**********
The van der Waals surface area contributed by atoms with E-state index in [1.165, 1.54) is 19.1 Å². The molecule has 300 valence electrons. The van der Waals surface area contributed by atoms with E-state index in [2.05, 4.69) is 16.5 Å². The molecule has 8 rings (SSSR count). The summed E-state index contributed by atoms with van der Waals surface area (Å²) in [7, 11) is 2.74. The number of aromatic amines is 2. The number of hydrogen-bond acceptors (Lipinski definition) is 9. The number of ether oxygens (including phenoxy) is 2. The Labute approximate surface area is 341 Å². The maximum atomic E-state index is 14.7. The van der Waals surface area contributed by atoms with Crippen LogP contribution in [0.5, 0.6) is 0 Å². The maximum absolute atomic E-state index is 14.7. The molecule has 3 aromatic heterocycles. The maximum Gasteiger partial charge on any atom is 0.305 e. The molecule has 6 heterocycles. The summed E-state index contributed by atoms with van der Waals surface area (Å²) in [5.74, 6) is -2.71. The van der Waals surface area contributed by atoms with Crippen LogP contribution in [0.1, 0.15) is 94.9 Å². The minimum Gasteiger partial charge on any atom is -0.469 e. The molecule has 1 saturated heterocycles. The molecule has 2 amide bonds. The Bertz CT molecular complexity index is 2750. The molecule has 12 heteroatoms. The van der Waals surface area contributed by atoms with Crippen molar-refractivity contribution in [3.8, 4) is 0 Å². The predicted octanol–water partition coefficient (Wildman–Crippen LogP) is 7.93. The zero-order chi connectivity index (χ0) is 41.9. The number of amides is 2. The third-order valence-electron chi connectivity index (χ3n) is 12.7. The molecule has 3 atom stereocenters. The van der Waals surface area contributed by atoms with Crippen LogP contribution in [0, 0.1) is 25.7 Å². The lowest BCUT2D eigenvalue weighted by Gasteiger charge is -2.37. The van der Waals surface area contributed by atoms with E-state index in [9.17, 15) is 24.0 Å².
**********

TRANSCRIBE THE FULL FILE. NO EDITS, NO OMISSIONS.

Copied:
The van der Waals surface area contributed by atoms with E-state index in [1.165, 1.54) is 19.1 Å². The molecule has 300 valence electrons. The van der Waals surface area contributed by atoms with E-state index in [2.05, 4.69) is 16.5 Å². The molecule has 8 rings (SSSR count). The summed E-state index contributed by atoms with van der Waals surface area (Å²) in [7, 11) is 2.74. The number of aromatic amines is 2. The number of hydrogen-bond acceptors (Lipinski definition) is 9. The number of ether oxygens (including phenoxy) is 2. The Labute approximate surface area is 341 Å². The maximum atomic E-state index is 14.7. The van der Waals surface area contributed by atoms with Crippen LogP contribution in [0.5, 0.6) is 0 Å². The maximum absolute atomic E-state index is 14.7. The molecule has 3 aromatic heterocycles. The maximum Gasteiger partial charge on any atom is 0.305 e. The molecule has 6 heterocycles. The summed E-state index contributed by atoms with van der Waals surface area (Å²) in [5.74, 6) is -2.71. The van der Waals surface area contributed by atoms with Crippen LogP contribution in [0.1, 0.15) is 94.9 Å². The minimum Gasteiger partial charge on any atom is -0.469 e. The molecule has 1 saturated heterocycles. The molecule has 2 amide bonds. The Bertz CT molecular complexity index is 2750. The molecule has 12 heteroatoms. The van der Waals surface area contributed by atoms with Crippen molar-refractivity contribution in [3.8, 4) is 0 Å². The predicted octanol–water partition coefficient (Wildman–Crippen LogP) is 7.93. The zero-order chi connectivity index (χ0) is 41.9. The number of amides is 2. The third-order valence-electron chi connectivity index (χ3n) is 12.7. The molecule has 3 atom stereocenters. The van der Waals surface area contributed by atoms with Crippen LogP contribution in [0, 0.1) is 25.7 Å². The lowest BCUT2D eigenvalue weighted by Gasteiger charge is -2.37. The van der Waals surface area contributed by atoms with E-state index in [9.17, 15) is 24.0 Å².